Sunday, October 28, 2012

THREE: Halloween

Orange and Black.
Candy corn.
Popcorn balls.
Chocolate coins.
Fun sized sweets.
The smell of rubber, duct tape, plastic and sugar.
Adults smelling of perfume and sweat beneath heavy costumes.
Things that flash and glow.
Pumpkin shaped everything.
Cheesy music.
Skeletons, black cats, witches, ghosts and monsters.

The excitement and smell of crisp air, musty leaves and lobotomized pumpkins.
The way you feel when you put on the make-up, mask, hood or hat that transforms you into... someTHING or someONE else.

The mystery and fun of ghouls, goblins, witches, cutesies, scaries and unidentifiable children and adults in costumes roaming the streets.

When I was a kid, Halloween was my FAVORITE holiday. It's the day and night where the whole world plays pretend and has to activate imagination.

The world seemed magical on Halloween: the past could come alive, ghosts could walk the earth and come back, midnight truly was the witching hour on this day more than any other.

It was exactly a week before my birthday, so it was sort of.... the beginning of fun in fall.

As an adult, I dress up and decorate and still LOVE Halloween, but the disappointment that occasionally happened as a kid feels magnified when I go through the effort of Halloweening the house and no trick-or-treaters come to my door.

When I was a kid, I can remember a few Halloweens where I had costume disasters, adventures cancelled due to weather conditions, and plain' ole differences in celebration.

Vermont kids don't really trick or treat unless they live 'in-town,' because you'd need a car to get from one house to the other, and it's REALLY, REALLY cold in October, so you have to wear a coat over your costume; which is no fun at all.

Also, nothing is worse than people not knowing what your costume is.

"What are you supposed to be Sweetie?"

"I'm a zombie football player from Beetlejuice. Duh."

"Oh... well, that's nice."

Or the year that I was Ariel from The Little Mermaid.... and I couldn't walk in my costume --- UGH.

A few years ago I dressed up as Rogue from The X-Men for a Halloween party. I had no posse of Wolverine, Storm, etc.

No one knew who I was.


The year before last, I bought lots of candy, decorated the house and gate, dressed up and waited patiently by the door, exited for it to ring and to see all the kiddies dressed up and looking cute.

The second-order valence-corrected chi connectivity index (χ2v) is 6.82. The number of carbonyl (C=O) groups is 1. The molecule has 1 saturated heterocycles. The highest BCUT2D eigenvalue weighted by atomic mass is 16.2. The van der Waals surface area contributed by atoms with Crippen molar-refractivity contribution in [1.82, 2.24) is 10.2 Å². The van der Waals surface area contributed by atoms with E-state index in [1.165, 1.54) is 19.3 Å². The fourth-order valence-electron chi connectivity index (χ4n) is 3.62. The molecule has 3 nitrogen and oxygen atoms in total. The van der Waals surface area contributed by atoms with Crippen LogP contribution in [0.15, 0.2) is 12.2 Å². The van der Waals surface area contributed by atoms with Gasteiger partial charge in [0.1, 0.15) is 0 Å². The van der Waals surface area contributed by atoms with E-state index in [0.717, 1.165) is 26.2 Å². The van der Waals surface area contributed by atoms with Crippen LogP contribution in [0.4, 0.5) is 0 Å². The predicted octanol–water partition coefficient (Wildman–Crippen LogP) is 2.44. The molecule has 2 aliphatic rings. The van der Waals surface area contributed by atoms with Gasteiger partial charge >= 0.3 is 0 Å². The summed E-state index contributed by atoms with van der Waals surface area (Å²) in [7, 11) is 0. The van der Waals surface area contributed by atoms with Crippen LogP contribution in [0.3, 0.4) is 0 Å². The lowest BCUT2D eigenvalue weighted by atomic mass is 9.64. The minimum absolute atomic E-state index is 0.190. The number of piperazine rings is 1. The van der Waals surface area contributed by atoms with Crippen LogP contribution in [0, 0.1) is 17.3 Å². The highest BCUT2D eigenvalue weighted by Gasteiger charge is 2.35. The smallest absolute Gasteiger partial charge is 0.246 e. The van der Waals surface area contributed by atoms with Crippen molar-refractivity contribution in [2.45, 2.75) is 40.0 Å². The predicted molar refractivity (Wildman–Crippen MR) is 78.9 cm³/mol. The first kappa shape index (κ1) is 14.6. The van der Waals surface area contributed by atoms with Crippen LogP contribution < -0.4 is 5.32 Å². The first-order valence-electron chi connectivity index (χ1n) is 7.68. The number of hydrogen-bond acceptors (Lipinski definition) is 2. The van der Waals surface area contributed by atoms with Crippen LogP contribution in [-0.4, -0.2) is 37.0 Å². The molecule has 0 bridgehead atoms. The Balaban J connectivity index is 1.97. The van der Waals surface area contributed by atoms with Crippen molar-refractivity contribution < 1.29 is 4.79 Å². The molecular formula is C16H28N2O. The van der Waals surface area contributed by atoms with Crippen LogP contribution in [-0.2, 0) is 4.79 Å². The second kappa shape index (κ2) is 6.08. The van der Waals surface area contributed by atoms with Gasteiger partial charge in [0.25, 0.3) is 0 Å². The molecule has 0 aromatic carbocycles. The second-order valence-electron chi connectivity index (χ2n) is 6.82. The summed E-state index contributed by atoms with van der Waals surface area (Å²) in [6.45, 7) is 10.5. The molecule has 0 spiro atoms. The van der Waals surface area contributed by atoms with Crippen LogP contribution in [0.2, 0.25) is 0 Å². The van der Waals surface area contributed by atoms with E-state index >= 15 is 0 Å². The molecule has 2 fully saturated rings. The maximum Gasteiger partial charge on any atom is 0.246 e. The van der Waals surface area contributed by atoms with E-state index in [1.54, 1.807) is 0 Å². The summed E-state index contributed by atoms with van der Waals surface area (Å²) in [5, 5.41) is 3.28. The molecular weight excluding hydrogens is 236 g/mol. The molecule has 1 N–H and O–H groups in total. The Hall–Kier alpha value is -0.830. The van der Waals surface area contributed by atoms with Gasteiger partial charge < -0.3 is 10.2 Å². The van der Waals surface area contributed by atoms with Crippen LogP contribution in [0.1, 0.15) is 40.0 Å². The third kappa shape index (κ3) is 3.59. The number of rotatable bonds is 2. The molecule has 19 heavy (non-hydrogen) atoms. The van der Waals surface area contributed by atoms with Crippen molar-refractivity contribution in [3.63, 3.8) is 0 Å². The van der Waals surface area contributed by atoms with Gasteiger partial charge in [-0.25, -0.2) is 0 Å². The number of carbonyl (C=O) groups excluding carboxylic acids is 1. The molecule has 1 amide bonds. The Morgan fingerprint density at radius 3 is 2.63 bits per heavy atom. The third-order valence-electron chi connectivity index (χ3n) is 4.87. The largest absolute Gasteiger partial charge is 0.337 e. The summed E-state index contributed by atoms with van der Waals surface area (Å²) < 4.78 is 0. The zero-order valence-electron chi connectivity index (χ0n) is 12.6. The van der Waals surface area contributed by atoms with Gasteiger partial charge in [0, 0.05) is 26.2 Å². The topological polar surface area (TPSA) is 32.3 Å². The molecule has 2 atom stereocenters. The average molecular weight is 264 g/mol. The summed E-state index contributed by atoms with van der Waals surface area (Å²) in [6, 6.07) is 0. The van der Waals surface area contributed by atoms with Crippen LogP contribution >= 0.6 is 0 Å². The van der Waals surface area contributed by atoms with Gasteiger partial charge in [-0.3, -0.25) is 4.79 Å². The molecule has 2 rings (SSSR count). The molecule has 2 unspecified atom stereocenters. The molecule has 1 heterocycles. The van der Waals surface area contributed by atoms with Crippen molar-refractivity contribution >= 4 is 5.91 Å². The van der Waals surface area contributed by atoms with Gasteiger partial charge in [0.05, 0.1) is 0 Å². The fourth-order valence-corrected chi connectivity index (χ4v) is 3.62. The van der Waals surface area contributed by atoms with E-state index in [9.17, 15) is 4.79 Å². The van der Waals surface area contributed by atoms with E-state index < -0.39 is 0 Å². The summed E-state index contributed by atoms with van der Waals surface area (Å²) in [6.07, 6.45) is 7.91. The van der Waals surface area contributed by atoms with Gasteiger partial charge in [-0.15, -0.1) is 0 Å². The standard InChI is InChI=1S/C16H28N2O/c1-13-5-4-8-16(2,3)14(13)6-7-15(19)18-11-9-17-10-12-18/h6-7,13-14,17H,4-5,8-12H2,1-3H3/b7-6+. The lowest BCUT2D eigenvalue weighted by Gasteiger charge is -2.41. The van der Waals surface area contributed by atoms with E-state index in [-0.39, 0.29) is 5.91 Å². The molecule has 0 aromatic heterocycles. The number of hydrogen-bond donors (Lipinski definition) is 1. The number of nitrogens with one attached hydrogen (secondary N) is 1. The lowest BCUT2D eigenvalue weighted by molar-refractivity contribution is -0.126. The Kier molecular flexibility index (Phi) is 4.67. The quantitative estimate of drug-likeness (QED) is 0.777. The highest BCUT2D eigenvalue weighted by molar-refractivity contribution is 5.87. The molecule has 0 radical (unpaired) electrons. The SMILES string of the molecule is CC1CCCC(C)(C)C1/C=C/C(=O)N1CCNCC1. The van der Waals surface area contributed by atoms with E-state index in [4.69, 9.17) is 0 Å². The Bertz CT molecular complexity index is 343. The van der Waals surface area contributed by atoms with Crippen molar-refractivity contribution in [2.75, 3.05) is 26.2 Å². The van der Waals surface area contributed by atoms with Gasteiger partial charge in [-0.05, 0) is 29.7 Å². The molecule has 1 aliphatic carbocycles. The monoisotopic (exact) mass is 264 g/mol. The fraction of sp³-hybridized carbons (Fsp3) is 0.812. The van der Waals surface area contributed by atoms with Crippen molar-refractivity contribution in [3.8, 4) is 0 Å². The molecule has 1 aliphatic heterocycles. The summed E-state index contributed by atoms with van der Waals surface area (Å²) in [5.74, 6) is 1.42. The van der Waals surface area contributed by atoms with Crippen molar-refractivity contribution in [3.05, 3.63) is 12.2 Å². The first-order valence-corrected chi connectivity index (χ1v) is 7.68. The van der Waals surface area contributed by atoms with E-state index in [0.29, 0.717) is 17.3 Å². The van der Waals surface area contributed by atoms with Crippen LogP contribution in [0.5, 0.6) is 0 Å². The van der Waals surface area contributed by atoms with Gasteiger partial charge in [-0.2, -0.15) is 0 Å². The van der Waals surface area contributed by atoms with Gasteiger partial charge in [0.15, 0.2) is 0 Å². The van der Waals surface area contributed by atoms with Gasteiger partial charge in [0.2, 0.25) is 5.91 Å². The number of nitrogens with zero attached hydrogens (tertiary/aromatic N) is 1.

No one came.
Not a single kiddo.

We called J's (and soon to be my) nieces and nephews over and gave them practically a bag of candy each. J juggled for them and they had to pick what they wanted out of his pattern in the air.

Last year, J and I dressed up as Waldo and Wanda (we looked GOOD) and waited again with candy. Again, no kids showed.

I learned that people here take their kids to the MALL to gather candy.

Let me just say that I COMPLETELY DISAGREE with that practice.

Part of the fun of Halloween is visiting your neighborhood and then driving to family's houses to continue the candy collecting (or in some cases-- VERMONT--- driving into town to walk the main  neighborhood streets).

You meet your school friends and your neighbors. You sing-song "TRiCK or TrEat!" at each doorbell knock or ring. You see that elderly neighbor who demands that you perform a dance, poem or talent to receive your sweet. You get EXERCISE and EARN your candy so that when you get home you're tired.

THAT is part of Halloween.

Not wandering around a climate controlled mall where you just grab candy and stare at people.

Also, about the whole x-ray the candy thing....

Sheesh, if you're going to houses of folks you know (a.k.a. your neighbors, friends and family) then you shouldn't have to throw away the homemade candy apples, popcorn-balls or seven-layer bars because there's no danger.

Also, last I knew, most kids go out with an older relative or an adult--- SAFETY.

I think that it's outside the neighborhood say, at a mall.... *ahem* where it would be MUCH easier for a stranger to contaminate candy.

Anyway, ranting aside, I still love Halloween and I'm still dressing up this year.

Even if NO ONE comes to my door I will have candy ready, because that's the spirit of excitement.

The history of Halloween may be about the dead walking the earth, but until I'm a ghost I can provide candy.

If no one shows up, I'll just read Edgar Allen Poe aloud and watch a cutesy spooky (not horror) movie-- like Hocus Pocus, The Boogie Man or The Nightmare Before Christmas.

Then I'll read some more poetry and tell a ghost story or two.

Oh, and when J and I have kids, they won't be going to the mall.
They'll be hiking around to family and friends earning their sugar old-school-style.


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